Encouraging report on challenging hunger and caring for public health via a time-tested strategy. We need more projects like this one! Thanks to my friend, Richard Corum for sharing the story from the Memphis Commercial Appeal!
Farmers markets cover up, freshen up farm produce offerings
By Linda A. Moore
Sunday, May 8, 2011
While there's certainly been enough rain to satisfy the Mid-South, there were few complaints on Saturday as rain fell during the grand opening of the Urban Farms Market at Broad and Tillman.
Vendors, dry under the cover of a former gas station, offered fresh produce, some grown as close by as the Urban Farm in Binghamton, locally raised meats, cut flowers, soaps and handmade jewelry.
The market was created through the larger Binghamton Development Corp. in order to bring fresh food to the inner city, said Rosalie Bouck, market manager.
"A lot of grocery stores won't come into areas like this," Bouck said. "We're trying to make way for a model for a nonprofit food store."
The store is also graced with a mural done by local artist Danny Broadway and students from St. George's Independent School in Collierville.
As the growing season progresses, produce will be brought in from the community farm, Bouck said.
The market and corner store will be open Tuesdays and Saturdays. In addition to produce, there are limited canned goods, meats and dairy products. A drive-through coffee window will be open on weekday mornings.
Many older residents in the neighborhood need to be able to walk to a grocery store, said Binghamton resident Roger Bowen, president of Binghamton Senior Watch.
"This is a good place to find healthy food," Bowen said.
Downtown behind Central Station, the Memphis Farmers Market rolled out the green carpet for the grand opening for its West Pavilion, a new nearly $300,000 covered market area.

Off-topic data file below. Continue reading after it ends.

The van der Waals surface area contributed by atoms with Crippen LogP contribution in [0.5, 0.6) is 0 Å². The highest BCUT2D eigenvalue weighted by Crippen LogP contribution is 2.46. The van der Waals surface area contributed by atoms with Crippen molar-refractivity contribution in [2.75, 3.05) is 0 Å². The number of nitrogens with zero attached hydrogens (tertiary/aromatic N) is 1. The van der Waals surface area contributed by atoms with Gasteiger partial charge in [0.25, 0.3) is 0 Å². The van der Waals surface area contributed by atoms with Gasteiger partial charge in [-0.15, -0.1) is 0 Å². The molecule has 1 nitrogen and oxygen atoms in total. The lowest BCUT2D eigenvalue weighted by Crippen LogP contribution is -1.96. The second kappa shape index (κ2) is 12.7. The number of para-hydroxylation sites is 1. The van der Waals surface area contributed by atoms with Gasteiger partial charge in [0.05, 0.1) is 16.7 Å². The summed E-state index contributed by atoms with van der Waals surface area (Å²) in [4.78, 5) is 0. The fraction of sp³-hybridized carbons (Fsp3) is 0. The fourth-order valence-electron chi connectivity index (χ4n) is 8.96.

"We love it," said hydroponic farmer Ami Hughes. "It protected us from the rain."
She and her husband, David Hughes, run Micmak Farms in Batesville, Ark., and expect to enjoy the new pavilion this summer as well.
Funding for the West Pavilion included a $100,000 grant from the Tennessee Department of Agriculture, $65,000 from the Hyde Foundation with the remainder from supporters, said Beth Brock, board chairwoman.
The new space is west of the original market and has room for about 20 vendors.
Before, vendors used the space that was part of the parking lot and didn't really feel like a part of the market, Brock said.
"We wanted to do more for the vendors," she said. "We knew it wasn't ideal but it was all we could do."
"I think it's awesome," said regular shopper Jackie Oselen of Whitehaven. "It was a smart thing to do."
The Memphis Farmers Market opened in 2006 with 20 vendors. It now has more than 70 vendors. Also during those years, about 14 farmers markets, including markets in South Memphis, Cooper-Young, Arlington and Whitehaven, have sprung up.
With the shared goal of bringing more fresh produce to consumers, the more farmers markets the better, Brock said.
"We're so excited about the number of of farmers markets," she said. "It's wonderful."
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